The fact that warming the spinal cord caused darkening of body colour and cooling induced lightening indicates, according to the functional property of effector neurones, that spinal warming caused a decrease in the activity of cutaneous sympathetic neurones and cooling elicited an increase. In homeotherms, spinal warming results in a decrease in the activity of sympathetic efferents of cutaneous regions and spinal cooling produces an increase in the activity of these efferent sympathetic fibres, accompanying the thermoregulatory changes in vasomotor tone and blood flow of cutaneous regions (Walther, Iriki & Simon, 1970); this also occurs in decerebrated and spinalized animals (Walther et al. 1971a;,Walther, Simon & Jessen, 1971b; Iriki & Kozawa, 1976). The present results in the crucian carp suggest that activity changes in cutaneous sympathetic efferents during spinal thermal stimulation would be mediated by the same neural mechanism within the spinal cord as in homeotherms.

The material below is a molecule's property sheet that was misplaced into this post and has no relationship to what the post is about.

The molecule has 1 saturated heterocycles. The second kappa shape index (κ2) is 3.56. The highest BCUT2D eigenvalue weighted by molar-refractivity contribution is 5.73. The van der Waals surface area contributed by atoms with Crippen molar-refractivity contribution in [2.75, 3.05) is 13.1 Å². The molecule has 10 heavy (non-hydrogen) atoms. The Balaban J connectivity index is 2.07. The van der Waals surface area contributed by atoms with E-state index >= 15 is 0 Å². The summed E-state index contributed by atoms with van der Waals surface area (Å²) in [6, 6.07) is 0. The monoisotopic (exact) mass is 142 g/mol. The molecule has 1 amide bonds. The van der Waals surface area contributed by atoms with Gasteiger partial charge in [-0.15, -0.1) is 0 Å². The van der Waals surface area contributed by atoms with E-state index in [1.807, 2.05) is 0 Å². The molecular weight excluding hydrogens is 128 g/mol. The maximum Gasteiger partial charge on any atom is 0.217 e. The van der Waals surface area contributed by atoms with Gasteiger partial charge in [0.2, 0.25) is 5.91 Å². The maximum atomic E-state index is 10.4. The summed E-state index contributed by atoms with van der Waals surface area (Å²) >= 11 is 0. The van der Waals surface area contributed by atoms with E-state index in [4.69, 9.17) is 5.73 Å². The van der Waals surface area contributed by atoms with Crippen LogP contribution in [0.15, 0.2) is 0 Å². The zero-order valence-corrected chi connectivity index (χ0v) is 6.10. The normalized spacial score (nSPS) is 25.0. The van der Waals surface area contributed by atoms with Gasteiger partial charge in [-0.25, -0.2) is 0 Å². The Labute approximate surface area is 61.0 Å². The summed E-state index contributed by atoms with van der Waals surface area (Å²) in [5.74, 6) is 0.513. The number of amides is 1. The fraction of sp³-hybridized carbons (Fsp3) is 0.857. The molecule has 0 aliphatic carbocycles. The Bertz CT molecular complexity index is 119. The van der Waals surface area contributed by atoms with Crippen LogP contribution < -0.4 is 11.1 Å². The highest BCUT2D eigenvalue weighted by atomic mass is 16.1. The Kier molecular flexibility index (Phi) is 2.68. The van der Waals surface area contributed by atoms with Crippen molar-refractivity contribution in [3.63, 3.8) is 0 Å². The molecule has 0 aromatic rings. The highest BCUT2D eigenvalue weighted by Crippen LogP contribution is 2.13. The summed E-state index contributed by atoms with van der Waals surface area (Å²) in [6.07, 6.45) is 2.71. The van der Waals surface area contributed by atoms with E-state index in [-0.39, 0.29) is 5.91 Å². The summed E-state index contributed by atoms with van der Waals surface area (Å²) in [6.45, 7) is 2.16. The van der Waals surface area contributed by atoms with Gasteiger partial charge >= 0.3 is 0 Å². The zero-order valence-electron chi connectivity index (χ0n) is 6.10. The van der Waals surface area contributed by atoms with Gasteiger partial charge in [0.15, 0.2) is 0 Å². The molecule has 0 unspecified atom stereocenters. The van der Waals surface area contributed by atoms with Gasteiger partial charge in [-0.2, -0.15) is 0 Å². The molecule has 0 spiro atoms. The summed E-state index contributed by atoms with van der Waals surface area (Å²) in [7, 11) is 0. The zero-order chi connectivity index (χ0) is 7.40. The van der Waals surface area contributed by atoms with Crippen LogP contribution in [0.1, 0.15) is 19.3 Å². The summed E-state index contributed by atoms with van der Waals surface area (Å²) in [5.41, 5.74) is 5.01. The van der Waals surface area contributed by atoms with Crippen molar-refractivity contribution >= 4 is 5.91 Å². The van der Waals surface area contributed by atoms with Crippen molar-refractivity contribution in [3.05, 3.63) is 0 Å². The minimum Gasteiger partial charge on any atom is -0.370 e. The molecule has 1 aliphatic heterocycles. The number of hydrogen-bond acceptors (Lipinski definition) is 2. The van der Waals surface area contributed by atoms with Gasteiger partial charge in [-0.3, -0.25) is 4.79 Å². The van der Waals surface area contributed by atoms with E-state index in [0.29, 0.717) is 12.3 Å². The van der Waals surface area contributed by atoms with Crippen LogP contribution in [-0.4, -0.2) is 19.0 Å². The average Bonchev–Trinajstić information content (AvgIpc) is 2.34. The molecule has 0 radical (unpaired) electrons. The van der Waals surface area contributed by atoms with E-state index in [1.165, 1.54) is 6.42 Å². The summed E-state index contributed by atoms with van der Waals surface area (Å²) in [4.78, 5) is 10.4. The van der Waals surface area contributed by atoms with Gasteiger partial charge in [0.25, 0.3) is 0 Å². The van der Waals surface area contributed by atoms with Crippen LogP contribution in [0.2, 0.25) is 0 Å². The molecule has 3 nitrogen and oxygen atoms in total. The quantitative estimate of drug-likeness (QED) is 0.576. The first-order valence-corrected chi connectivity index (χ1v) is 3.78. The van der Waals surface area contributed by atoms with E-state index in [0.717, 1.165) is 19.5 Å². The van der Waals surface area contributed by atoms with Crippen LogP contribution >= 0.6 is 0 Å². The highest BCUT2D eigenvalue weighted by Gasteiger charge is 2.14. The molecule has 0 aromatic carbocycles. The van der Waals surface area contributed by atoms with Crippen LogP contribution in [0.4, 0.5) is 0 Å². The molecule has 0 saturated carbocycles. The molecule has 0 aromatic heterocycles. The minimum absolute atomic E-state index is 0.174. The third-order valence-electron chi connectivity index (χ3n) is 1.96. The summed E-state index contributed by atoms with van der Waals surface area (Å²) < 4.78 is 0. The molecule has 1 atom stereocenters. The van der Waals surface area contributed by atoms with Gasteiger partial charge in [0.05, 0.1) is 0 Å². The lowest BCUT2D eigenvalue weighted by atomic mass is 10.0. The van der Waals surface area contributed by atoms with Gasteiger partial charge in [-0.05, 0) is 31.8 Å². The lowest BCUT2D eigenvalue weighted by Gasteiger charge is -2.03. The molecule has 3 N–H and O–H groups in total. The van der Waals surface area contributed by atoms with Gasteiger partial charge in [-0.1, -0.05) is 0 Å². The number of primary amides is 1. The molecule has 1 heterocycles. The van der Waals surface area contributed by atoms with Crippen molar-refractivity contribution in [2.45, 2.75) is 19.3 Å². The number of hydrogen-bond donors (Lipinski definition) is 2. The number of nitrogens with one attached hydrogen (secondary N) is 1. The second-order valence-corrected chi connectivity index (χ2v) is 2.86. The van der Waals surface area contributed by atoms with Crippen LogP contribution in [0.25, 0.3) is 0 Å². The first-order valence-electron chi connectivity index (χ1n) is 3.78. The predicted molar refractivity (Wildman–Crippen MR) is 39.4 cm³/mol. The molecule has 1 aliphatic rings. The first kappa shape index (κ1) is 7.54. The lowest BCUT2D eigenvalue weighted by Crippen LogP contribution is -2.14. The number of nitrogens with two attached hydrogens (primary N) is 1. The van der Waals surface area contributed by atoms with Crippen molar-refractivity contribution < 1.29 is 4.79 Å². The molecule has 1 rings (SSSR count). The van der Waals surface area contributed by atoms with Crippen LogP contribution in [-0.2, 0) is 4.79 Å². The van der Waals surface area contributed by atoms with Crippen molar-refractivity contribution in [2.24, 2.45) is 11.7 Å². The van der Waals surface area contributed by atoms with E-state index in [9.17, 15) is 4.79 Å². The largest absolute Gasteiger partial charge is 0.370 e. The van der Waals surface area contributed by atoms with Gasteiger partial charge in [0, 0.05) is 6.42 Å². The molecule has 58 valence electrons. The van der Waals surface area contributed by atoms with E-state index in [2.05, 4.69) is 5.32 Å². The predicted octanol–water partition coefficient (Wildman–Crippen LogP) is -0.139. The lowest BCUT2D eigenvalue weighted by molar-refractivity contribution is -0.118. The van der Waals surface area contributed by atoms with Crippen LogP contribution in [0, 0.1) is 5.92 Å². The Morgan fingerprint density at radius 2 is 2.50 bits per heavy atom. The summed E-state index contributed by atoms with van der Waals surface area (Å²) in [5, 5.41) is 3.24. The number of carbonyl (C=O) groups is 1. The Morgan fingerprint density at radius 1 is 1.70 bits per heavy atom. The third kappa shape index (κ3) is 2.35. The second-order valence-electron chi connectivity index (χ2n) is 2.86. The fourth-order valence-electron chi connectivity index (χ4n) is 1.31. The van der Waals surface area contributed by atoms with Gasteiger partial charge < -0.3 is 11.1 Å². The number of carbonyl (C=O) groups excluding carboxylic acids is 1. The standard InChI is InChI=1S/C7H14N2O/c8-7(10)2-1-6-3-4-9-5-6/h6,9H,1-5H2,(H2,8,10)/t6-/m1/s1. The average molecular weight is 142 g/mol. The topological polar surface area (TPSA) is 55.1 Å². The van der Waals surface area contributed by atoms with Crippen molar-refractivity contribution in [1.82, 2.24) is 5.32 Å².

One of the seven medullary transected fish revealed a darkening response during spinal cooling (Table 2), perhaps caused by the condition of the melanophores before stimulation or by a non-specific influence of the stimulus on spinal structures.
The present investigation of body colour changes in fish has provided additional evidence of central thermodetection in poikilothermic vertebrates; further, it is possible that the same spinal mechanism as that used in homeotherms contributes to changes in activity of cutaneous sympathetic neurones during spinal thermal stimulation.
We express thanks to Dr J. R. S. Hales, Ian Clunies Ross Animal Research Laboratories, CSIRO, Sydney, for his valuable advice.